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Wilderness, Imagination, Story: Yellowstone


JUNE 2 - JUNE 11, 2017

6 Credit Hours: THEO 332 "Sacred Earth and the New Story" and ENGL 205 "Place, Identity and Imagination". Courses apply as CORE CREDITS; or as E/RS, Environmental Science, Peace Studies, or General Humanities electives.

Program Costs: ~$1,975 travel/lodging (all inclusive) + ~$470/credit hour (2017 costs are approximate and based on increases/year from 2010-2016. They are subject to change). 

Security Deposit: To secure spot, a $400 nonrefundable deposit is due Feb 15, 2017, but the earlier the deposit is submitted the better, as spaces are limited. Also, note deposit is included within Program Costs. Once deposit is applied, $400 will be deducted from Travel/Lodging Costs listed above. 

Overview: This ten day expedition takes us to remote places. We explore wildness firsthand by venturing off trail to discover how Earth influences our intellectual perceptions and our sense of the divine. On this trip, students can take advantage of a six credit option. With Dr. Leon Chartrand as our wilderness guide, we drink from ice cold streams, go bear-tracking in the Teton and Absaroka Wilderness, venture on wolf howls in the Washakie Wilderness and hold evening storytelling by campfires on a mountaintop in the Gros Ventre Wilderness under an awe-inspiring Wyoming night sky. A 3 credit graduate-level option is also available. Enrollment: Maximum 18 | Adventure Level: 1

Where do we go? Region A: Absaroka Wilderness, Bridger-Teton National Forest, Grand Teton National Park, Gros Ventre Wilderness, National Elk Refuge, Teton Wilderness, Washakie Wilderness, and Yellowstone National Park. To learn more about these places, click here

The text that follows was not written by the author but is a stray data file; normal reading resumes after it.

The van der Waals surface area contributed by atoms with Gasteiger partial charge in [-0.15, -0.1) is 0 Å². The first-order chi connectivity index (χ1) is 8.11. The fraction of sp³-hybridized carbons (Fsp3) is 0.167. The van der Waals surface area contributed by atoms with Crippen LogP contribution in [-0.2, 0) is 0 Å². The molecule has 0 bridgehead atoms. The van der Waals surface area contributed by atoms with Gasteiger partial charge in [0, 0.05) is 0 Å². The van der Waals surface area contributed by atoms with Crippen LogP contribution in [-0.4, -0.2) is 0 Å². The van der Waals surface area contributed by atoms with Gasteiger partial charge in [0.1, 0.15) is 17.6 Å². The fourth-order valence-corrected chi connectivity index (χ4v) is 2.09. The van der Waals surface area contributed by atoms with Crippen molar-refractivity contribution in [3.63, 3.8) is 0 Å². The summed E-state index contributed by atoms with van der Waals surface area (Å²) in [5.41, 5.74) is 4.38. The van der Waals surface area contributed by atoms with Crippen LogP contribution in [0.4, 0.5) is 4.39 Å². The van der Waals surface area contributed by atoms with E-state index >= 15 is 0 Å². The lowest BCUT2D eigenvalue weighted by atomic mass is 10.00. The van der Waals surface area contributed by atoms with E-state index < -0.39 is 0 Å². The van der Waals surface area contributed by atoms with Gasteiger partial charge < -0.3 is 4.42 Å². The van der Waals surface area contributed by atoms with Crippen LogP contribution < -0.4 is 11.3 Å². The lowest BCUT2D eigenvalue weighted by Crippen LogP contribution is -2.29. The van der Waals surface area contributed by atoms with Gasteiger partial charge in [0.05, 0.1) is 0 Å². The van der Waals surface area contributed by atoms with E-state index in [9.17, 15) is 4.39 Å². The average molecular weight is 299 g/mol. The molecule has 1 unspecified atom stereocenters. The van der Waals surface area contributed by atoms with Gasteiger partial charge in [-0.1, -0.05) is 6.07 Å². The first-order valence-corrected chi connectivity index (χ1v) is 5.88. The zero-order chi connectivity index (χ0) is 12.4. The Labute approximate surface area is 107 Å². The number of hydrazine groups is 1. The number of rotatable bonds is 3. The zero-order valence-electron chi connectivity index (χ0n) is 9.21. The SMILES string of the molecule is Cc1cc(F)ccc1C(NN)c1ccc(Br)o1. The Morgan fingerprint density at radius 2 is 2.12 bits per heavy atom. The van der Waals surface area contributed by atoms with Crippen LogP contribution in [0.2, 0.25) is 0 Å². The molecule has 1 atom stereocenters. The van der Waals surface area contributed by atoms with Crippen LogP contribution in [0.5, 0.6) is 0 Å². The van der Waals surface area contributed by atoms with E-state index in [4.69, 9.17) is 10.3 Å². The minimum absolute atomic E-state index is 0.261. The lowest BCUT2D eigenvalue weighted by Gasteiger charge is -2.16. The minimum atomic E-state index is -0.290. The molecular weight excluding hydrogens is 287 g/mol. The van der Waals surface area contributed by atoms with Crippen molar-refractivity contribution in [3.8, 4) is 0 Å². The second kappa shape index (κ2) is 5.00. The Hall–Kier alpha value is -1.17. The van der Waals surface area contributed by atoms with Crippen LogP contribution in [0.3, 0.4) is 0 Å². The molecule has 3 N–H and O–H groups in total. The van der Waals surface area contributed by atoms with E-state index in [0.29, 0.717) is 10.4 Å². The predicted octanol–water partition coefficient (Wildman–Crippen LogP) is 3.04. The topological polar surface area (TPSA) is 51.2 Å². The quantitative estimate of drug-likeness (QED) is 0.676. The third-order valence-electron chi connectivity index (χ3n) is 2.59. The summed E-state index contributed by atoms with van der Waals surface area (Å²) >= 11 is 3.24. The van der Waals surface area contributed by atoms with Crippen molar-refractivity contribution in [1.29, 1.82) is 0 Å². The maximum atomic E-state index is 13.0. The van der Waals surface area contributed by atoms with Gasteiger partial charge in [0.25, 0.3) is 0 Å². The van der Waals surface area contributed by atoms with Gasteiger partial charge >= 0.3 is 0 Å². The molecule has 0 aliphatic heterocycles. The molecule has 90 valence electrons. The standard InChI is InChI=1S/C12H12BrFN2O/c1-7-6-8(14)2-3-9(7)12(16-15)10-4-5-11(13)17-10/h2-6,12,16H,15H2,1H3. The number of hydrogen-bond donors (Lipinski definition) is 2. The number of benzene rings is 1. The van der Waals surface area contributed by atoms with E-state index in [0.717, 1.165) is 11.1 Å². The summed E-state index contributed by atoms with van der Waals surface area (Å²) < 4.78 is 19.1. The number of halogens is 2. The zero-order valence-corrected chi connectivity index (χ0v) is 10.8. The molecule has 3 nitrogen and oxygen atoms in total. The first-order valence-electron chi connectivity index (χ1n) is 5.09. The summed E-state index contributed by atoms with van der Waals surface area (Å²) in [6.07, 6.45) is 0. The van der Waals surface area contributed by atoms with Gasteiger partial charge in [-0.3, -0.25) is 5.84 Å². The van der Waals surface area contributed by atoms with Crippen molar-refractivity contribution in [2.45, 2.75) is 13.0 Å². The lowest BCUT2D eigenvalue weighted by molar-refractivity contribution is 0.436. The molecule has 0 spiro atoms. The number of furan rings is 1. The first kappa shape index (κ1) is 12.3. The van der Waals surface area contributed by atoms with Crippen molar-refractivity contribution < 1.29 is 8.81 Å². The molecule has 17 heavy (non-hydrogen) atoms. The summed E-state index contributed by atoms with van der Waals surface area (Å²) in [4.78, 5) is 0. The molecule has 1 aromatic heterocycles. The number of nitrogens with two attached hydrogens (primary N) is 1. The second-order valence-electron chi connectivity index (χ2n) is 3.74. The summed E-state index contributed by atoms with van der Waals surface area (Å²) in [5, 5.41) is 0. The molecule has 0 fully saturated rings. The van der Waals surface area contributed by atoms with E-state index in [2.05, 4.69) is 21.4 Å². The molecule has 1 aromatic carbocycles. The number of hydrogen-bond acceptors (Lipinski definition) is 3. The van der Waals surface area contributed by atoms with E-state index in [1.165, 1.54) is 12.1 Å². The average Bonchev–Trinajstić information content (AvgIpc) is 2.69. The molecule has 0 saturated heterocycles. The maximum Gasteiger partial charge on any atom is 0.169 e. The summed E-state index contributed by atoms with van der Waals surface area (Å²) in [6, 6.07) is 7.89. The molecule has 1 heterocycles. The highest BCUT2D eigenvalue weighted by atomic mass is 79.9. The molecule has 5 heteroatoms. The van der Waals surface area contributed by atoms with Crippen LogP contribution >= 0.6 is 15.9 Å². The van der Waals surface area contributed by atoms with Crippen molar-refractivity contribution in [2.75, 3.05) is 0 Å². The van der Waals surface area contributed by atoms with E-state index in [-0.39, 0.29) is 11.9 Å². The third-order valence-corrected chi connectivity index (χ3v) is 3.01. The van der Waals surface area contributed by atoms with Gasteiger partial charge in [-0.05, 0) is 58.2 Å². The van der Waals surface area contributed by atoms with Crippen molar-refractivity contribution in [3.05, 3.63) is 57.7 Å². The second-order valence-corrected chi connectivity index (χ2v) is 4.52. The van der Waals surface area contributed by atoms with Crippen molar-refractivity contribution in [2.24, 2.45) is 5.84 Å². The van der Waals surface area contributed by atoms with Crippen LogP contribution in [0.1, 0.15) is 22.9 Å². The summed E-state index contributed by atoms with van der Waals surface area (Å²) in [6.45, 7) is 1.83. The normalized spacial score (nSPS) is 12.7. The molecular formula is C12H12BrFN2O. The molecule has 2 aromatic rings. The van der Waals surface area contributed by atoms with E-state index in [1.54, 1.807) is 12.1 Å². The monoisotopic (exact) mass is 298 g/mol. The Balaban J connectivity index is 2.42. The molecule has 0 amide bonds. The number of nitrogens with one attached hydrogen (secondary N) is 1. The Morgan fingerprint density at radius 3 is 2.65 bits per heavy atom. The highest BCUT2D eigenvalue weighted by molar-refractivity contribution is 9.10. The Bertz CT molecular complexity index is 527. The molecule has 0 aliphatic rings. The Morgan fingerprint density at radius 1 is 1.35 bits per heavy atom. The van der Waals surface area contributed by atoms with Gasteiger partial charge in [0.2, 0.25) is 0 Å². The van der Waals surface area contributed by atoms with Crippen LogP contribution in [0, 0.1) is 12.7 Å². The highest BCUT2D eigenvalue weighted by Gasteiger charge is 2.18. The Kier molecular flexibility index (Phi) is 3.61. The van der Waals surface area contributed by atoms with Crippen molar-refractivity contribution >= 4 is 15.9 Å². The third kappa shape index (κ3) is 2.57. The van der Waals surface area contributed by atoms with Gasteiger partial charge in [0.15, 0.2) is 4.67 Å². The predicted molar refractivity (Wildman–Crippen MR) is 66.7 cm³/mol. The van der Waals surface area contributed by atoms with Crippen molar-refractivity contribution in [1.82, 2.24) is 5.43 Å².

What adventures will we experience? Backcountry hiking; bear/wildlife tracking; raptor lessons, campfire creation storytelling; river/creek/water reflections; fly-fishing opportunities, guided wolf howls; lakeside solitude reflections; van safaris; whitewater rafting. To learn more, click here.

What courses are offered?

1. Sacred Earth and the New Story. Professor: Dr. Leon Chartrand 
[THEO 332: 3 credits undergrad, CORE THEO 200 Credit, E/RS, Enviro Science, Peace Studies or General Humanities/Free elective] Discover the Earth community as primarily a wilderness community that will not be bargained with or made into an object of any kind. Awaken to our sacred Earth by entering into the revelatory power of wilderness. Let your imagination "run wild" on the shores of a quiet alpine lake or on a bear-tracked trail within a seemingly endless pine forest. This course includes lessons, discussions and reflections in some of the world's most wild places. Throughout this course, we will explore how the Paleolithic world of mystery and power brought religious ideas to life in the human mind. We will, at the same time, explore how, even today, the landscape invokes religious imagination and how that imagination plays a fundamental role in how we may address the ecologial crisis. We will also discern how religion imagination has fostered and continues to foster an intimate, viable relation between the human and more-than-human world. We will ask the following: how can religious imagination contribute to a new era of conservation? How does religious thinking (limit thinking) inspire humans to recognize the intimate connection between preserving mystique and safeguarding the earth community? This course can be taken for graduate level credit.

2. Place, Identity and Imagination. Professor: Jacki Lyon
[ENGL 205: 3 credits undergrad, CORE ENGL 205 credit, General Humanities/Free elective] The Wilderness has long inspired the imagination of thinkers. In this course, we will consider the possibilities that writers of place provide as they attempt to reimagine the human role in the ecological narrative. We’ll ask the following questions, and more: What role does the literary imagination play in how we view both place and self? How do the stories we tell affect the actions we take? Do our dominant narratives encourage or discourage a sense of alienation or interdependence? Do we still have a sense of place? How does displacement, either figurative or literal, affect our identity? To reorient our own relationship to the environment, we will do some of our own writing. Immersion within the Yellowstone landscape will heighten our sense of connectedness and may inspire us in unexpected ways. Since writing involves the senses as well as language, this opportunity is ideal for taking time to write and practice engaging more deeply with our surroundings. 

How do I prepare? |  What do I Bring?

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